When Sorry Day comes around each year it is a day of reflection for me, as the wounds, which are still healing, resurface along with the memories of my immediate family whose lives were displaced and cut short.
The promise of self-determination was not around in my parents’ time, nor did they get to hear former Prime Minister Kevin Rudd give the Apology in parliament on 13 February 2008. Like many across the nation, I watched and listened, my tears turning to sobs, part relief of finally being recognised, and part deep sorrow and anger for losing my family.
I was two-and-a-half in 1968 when I was removed from my family, along with five other siblings. All of us ended up in Ballarat’s Catholic homes, where some of my siblings endured unimaginable child abuse, of which they are forever scarred and broken. I too endured child abuse while being shunted around between holiday parents and later foster care. In all that time, I never lost sight of going home to my family, but it came at a price.
Since the establishment of national Sorry Day back in 1998 to commemorate the handing down of the Bringing Them Home report, the rate of Aboriginal children being removed from their family and kin has risen.
As at February 2020, there are 20,077 Aboriginal and Torres Strait Islander children living in out-of-home care (an increase of 39 percent from last year’s Review on Government Services report).
The rate of Aboriginal children removed from their families is 9.7 times higher than non-Aboriginal children, putting them at greater risk of permanent separation from their families.
Many people are curious as to why children often get removed. Much is cited as neglect, family violence and physical abuse. Many Aboriginal communities still contend with high unemployment, lack of housing, racism and poverty. Alcohol and drug abuse are also compounding factors, sometimes leading to mental health issues in communities already suffering from intergenerational trauma.
These issues and trends require broader and connective solutions, from crisis responses to prevention programs. Resourcing one aspect still leaves a number of gaps. In Victoria, the implementation of the Family Led Decision-making process, is making inroads by assisting families and children to be both safe and to work towards reunification. The framework builds on the strengths of family and kinship networks, empowers families to provide safe environments for children and to ensure their wellbeing. It actively involves Elders and the child’s family in life decision making.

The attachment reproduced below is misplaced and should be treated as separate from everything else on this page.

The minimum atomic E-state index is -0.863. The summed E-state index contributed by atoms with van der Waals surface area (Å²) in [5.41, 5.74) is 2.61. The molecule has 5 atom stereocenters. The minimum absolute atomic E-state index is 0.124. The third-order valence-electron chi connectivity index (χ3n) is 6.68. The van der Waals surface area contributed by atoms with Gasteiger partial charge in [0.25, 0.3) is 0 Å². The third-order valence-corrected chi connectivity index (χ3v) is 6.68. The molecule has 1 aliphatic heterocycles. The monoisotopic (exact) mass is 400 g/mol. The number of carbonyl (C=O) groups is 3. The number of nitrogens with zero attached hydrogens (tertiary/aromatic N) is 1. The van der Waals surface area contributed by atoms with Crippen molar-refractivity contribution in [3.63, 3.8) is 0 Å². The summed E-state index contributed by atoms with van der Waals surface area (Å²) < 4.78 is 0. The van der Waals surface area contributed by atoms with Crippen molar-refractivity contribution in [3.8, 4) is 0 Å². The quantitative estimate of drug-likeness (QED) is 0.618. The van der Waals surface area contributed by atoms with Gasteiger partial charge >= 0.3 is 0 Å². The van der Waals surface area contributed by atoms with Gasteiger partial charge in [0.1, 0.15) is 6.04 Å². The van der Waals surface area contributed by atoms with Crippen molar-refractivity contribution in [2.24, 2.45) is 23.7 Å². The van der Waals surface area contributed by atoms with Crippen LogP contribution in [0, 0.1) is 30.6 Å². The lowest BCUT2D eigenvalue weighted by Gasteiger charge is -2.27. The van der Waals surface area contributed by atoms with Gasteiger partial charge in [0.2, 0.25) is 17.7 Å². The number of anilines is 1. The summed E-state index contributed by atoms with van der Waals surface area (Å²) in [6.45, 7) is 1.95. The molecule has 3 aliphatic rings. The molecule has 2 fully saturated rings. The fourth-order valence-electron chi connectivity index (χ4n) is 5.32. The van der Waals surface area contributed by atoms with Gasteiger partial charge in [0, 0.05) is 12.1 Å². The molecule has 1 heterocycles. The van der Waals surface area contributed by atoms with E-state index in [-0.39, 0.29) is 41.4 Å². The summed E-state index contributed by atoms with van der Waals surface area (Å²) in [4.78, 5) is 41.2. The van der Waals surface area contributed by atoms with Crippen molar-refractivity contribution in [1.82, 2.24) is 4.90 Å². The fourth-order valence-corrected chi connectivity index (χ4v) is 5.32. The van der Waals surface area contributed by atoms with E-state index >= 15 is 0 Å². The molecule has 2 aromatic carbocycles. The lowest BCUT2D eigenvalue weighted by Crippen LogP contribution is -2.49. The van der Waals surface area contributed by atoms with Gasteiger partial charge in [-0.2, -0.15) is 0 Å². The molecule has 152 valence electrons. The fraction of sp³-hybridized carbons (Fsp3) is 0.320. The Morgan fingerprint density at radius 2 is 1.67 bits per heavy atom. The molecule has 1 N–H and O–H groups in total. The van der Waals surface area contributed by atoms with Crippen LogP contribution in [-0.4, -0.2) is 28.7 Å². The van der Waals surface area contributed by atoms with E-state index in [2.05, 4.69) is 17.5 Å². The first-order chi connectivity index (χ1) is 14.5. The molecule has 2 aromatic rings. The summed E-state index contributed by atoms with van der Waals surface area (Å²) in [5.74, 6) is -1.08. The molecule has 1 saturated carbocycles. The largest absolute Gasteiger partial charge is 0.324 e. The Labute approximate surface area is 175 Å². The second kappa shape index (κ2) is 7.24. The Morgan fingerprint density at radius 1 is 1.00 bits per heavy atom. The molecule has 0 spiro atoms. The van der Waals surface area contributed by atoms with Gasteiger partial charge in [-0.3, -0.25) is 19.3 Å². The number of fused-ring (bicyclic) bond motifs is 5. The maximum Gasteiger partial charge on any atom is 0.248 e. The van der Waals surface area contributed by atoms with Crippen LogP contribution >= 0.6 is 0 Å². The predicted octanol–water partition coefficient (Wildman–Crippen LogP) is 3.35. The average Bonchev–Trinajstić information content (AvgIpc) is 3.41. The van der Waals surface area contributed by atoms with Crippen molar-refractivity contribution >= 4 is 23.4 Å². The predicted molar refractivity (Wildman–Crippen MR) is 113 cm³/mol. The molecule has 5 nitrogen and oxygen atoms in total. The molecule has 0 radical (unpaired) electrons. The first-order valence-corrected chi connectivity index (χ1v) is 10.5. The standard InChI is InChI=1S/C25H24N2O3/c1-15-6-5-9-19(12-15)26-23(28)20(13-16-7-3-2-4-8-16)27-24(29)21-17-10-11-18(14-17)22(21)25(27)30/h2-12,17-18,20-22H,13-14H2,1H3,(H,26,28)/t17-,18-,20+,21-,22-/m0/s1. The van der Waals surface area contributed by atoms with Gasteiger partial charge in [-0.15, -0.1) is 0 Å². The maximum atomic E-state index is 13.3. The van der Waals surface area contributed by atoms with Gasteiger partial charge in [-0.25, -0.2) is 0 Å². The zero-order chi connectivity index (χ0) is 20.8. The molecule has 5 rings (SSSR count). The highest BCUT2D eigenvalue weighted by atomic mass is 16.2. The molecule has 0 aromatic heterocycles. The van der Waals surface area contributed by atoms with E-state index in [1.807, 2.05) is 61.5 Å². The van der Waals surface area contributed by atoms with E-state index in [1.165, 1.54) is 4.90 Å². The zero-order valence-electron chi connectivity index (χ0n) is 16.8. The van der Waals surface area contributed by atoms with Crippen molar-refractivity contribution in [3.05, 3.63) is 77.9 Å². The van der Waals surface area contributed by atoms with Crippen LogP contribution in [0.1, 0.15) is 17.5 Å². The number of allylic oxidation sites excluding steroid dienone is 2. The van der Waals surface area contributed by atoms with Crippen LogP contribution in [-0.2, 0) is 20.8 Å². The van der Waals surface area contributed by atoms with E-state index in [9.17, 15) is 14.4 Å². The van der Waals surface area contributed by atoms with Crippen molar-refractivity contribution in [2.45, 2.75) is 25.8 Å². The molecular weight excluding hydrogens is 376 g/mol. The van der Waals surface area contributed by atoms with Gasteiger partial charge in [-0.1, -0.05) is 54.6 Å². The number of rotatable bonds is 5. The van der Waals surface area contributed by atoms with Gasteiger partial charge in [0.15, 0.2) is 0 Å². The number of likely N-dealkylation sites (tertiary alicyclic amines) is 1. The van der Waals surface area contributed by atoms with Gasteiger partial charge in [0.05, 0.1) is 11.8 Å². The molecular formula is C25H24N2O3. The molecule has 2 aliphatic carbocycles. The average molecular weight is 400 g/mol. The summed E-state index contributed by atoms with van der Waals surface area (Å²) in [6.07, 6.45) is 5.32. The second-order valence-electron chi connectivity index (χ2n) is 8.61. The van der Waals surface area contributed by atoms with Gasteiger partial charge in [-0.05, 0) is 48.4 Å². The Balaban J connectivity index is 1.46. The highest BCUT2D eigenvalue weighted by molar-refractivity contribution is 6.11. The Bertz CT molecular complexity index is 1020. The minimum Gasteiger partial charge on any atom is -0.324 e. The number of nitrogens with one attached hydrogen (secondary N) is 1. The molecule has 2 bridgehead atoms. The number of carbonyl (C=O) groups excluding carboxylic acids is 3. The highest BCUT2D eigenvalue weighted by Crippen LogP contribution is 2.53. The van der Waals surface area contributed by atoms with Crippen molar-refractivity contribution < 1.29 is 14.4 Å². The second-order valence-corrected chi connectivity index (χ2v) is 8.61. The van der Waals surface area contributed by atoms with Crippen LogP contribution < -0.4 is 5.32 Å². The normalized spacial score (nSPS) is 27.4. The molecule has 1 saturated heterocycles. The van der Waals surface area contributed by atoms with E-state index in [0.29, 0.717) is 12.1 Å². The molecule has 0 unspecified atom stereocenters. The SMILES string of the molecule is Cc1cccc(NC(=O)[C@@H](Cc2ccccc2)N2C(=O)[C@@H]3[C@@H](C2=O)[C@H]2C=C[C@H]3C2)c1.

The long-term effects of being removed from your family cannot be overestimated. I know, as it is a life burden that continues to impact my family. I’ve wondered all too often if we had not been removed, taken, how would our lives have been different. I know for sure, we would not have endured the child abuse that we were exposed to and like my siblings are still working to heal.
I think of this often, as an Australian, of my people’s story. It’s a country whose efforts and actions towards nationhood meant the near destruction of so many ancient ones, whose hearths burned for over 60,000 years, from which came the longest living culture of songs, dance, art, knowledge and stories. She was to us and still is our blood, our mother, our country and home.
I think of my country especially through the eyes of my parents and their families. Raised on missions in south west Victoria after being herded off their lands through massacres, wars of resistance and soldier settlements. Clearing the land was code for killing the blacks and many country towns hold the history of these atrocities close to their chest. They still live in the memories and haunt our relationships.
The launch of the Yoorrook Truth Commission in Victoria, seeks to give a platform to speak about these histories, to listen to our accounts, acknowledge our truths and to heal.
My parents were a young couple whose efforts to provide for their growing family required them to travel regional Victoria, following the picking seasons, with their children packed up in an old Holden. Social services was not available to them or any Aboriginal programs of support. They bore the brunt of a racially divided country while trying to provide for a family of their own. Weary from their labours up along the Murray river, they took refuge at a relative’s place in Melbourne. Adult time of socialising and stories. Unfortunately, the welfare saw our wanderings as no fixed abode, therefore neglect. At least that is what is written in my welfare file under my Ward number 87844.
In the ensuing years my parents tried desperately to get us back, but their children were consumed into a system. One that was indifferent, powerful and racist. I’m glad my parents never knew the depth of abuse their children suffered. The mental anguish of separation was enough for our little family to bear.
The long-term effects are still with us today. Two of my siblings died early, as did my father, and later my mother. What is left is trying to heal from mental health issues and chronic health conditions. So on this day Sorry Day, I say to my parents, my siblings and others. We are still here, we survived, and now it’s our time to heal and thrive.
I hope that by sharing my story and through my work to progress Treaty at the First Peoples’ Assembly of Victoria, we ensure that not a single child needs to endure this pain again.
— Charmaine Clarke
Charmaine Clarke is a Stolen Generations member, proud Gunditjmara woman and Assembly Member representing the South West region.